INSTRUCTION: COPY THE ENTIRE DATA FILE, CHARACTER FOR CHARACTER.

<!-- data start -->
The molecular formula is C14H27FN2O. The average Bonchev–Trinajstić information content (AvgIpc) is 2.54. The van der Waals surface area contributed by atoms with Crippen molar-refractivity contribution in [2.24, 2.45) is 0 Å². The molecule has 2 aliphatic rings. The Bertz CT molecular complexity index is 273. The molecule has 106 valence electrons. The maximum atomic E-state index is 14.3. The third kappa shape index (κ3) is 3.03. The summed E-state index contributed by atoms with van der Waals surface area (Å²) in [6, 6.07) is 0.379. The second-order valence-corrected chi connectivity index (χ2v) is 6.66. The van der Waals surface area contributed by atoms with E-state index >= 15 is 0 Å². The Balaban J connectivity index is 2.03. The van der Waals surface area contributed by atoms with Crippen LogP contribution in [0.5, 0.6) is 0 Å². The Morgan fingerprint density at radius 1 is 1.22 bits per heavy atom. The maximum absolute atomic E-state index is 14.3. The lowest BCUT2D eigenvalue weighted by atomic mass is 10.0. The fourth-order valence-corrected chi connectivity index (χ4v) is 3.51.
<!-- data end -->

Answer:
The molecular formula is C14H27FN2O. The average Bonchev–Trinajstić information content (AvgIpc) is 2.54. The van der Waals surface area contributed by atoms with Crippen molar-refractivity contribution in [2.24, 2.45) is 0 Å². The molecule has 2 aliphatic rings. The Bertz CT molecular complexity index is 273. The molecule has 106 valence electrons. The maximum atomic E-state index is 14.3. The third kappa shape index (κ3) is 3.03. The summed E-state index contributed by atoms with van der Waals surface area (Å²) in [6, 6.07) is 0.379. The second-order valence-corrected chi connectivity index (χ2v) is 6.66. The van der Waals surface area contributed by atoms with E-state index >= 15 is 0 Å². The Balaban J connectivity index is 2.03. The van der Waals surface area contributed by atoms with Crippen LogP contribution in [0.5, 0.6) is 0 Å². The Morgan fingerprint density at radius 1 is 1.22 bits per heavy atom. The maximum absolute atomic E-state index is 14.3. The lowest BCUT2D eigenvalue weighted by atomic mass is 10.0. The fourth-order valence-corrected chi connectivity index (χ4v) is 3.51.